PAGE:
Last Sunday I ran a half marathon in San Jose. It was my second half marathon overall, and my first in three-and-a-half years. My original plan after running Santa Cruz in April of 2012, one week shy of my 50th birthday, was to run a few half events every year. It didn’t work out that way. In fact, due to injuries I ended up taking more than two years off from running altogether and in that time period didn’t anticipate I’d ever run again.
Most people within 10 years of my age seem happy to give up running. “It’s way too hard on your body.” “It kills your knees.” “It kills your hips.” “People in their 50s aren’t meant to run.” These are just a few of the comments I regularly hear. As for me….Booze. Chocolate. Coffee. Running. I love them all, particularly running. I simply relish the feel of hitting the pavement very early in the morning and taking in nature while music pounds through my earbuds. And I really enjoy the post-run endorphin-laced rush.
I have read many an article on how to prepare for longer running events. Here is a slightly different take: nine life lessons I learned from my most recent half marathon.
1. Set Specific Goals – I know this one is obvious, but common sense is not always common practice. I frequently encounter people who don’t set goals, or if they do, fail to establish desired time parameters for achieving those measurable goals. As for me, if we had spoken 12 weeks ago, I would have mentioned a “desire” to run a half marathon, but not a GOAL to run one. It was about eight weeks ago that the bug hit. I just HAD to run in one. Why? After experiencing left hip pain from a torn labrum for so very long, I felt like my body was in a happy place. I was running about 16 miles per week and everything seemed pretty good. The hip pain was “there,” but was tolerable. Thus I thought, “It’s now or never.”
The 2015 San Jose Rock ’N’ Roll Half Marathon was only seven weeks away when I signed up for it in August. But I latched onto Week 3 of an accelerated eight week training plan and dove in, thankfully aided by the fact that my ongoing weekly running mileage was high enough for me to do so.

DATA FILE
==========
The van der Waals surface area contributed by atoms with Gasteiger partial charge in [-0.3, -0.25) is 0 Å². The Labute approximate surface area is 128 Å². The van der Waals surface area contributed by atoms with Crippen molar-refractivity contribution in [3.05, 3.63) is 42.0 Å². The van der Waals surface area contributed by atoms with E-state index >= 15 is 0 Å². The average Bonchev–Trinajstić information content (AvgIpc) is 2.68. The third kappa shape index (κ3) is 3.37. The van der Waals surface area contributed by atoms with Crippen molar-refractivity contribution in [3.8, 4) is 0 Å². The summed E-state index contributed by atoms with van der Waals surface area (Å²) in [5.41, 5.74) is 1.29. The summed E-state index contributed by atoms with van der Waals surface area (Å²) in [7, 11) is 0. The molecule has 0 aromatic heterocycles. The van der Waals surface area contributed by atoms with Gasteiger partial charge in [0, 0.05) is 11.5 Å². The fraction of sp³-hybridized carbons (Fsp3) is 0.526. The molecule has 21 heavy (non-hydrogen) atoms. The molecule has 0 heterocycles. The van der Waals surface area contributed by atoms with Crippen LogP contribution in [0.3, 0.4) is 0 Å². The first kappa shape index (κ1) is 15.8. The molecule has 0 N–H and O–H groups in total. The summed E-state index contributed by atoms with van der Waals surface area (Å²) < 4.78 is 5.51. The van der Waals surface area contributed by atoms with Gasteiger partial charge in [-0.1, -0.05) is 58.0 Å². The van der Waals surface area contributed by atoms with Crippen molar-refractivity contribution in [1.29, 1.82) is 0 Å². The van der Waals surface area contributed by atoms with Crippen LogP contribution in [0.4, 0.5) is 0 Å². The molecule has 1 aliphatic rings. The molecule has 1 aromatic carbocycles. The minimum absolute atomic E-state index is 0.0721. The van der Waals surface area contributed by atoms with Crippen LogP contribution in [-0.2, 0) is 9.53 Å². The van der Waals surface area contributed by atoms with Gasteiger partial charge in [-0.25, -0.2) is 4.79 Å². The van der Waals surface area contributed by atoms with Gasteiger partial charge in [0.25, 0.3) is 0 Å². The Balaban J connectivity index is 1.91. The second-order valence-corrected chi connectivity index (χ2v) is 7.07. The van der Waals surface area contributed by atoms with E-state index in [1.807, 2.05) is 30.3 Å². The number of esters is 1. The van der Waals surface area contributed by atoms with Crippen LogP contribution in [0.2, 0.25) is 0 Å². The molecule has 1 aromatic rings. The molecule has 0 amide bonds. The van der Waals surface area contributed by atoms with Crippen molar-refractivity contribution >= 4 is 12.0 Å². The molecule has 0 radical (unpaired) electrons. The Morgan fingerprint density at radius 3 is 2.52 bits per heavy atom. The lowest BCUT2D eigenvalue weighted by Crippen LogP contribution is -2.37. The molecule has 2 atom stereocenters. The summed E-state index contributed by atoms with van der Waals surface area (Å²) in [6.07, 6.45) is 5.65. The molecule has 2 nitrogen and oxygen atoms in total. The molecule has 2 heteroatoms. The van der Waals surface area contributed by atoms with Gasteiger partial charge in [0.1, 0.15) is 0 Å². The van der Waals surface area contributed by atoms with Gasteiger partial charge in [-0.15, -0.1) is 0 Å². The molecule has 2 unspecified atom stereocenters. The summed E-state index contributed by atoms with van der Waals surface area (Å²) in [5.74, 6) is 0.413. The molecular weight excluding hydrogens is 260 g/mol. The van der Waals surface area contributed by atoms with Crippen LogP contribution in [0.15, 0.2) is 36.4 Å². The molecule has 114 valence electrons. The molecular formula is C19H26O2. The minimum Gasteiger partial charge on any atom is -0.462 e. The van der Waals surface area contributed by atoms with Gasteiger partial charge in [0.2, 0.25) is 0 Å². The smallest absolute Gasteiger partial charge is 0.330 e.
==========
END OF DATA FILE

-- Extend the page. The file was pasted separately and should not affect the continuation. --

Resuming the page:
2. Don’t Get Too Attached To Your Goals – Yes, this is paradoxical, but conditions change and life can throw obstacles at you. If you strictly build your self-worth around goal attainment, you are setting yourself up for a fall. I’d submit that self-worth is an inner game and should not be dependent upon achieving “goals” or obtaining any other externals. As mentioned, I took a lot more time off than anticipated after my half marathon in 2012. I had completed that run in about two hours and three minutes. My NEXT goal was to finish a marathon in two hours. I visualized this frequently. Two hours. Two hours. Just give me TWO HOURS! Why?? E-G-O! Heck, at least I’m admitting it.
As I was preparing for the marathon I completed a few weeks ago, I modified that goal to simply completing the run without injuring myself additionally. My prep runs indicated I’d finish in about two hours and 20 minutes. While this didn’t “thrill” me, I was more than happy at the prospect of simply running in and completing a half marathon, something that a year ago I never thought I’d do again.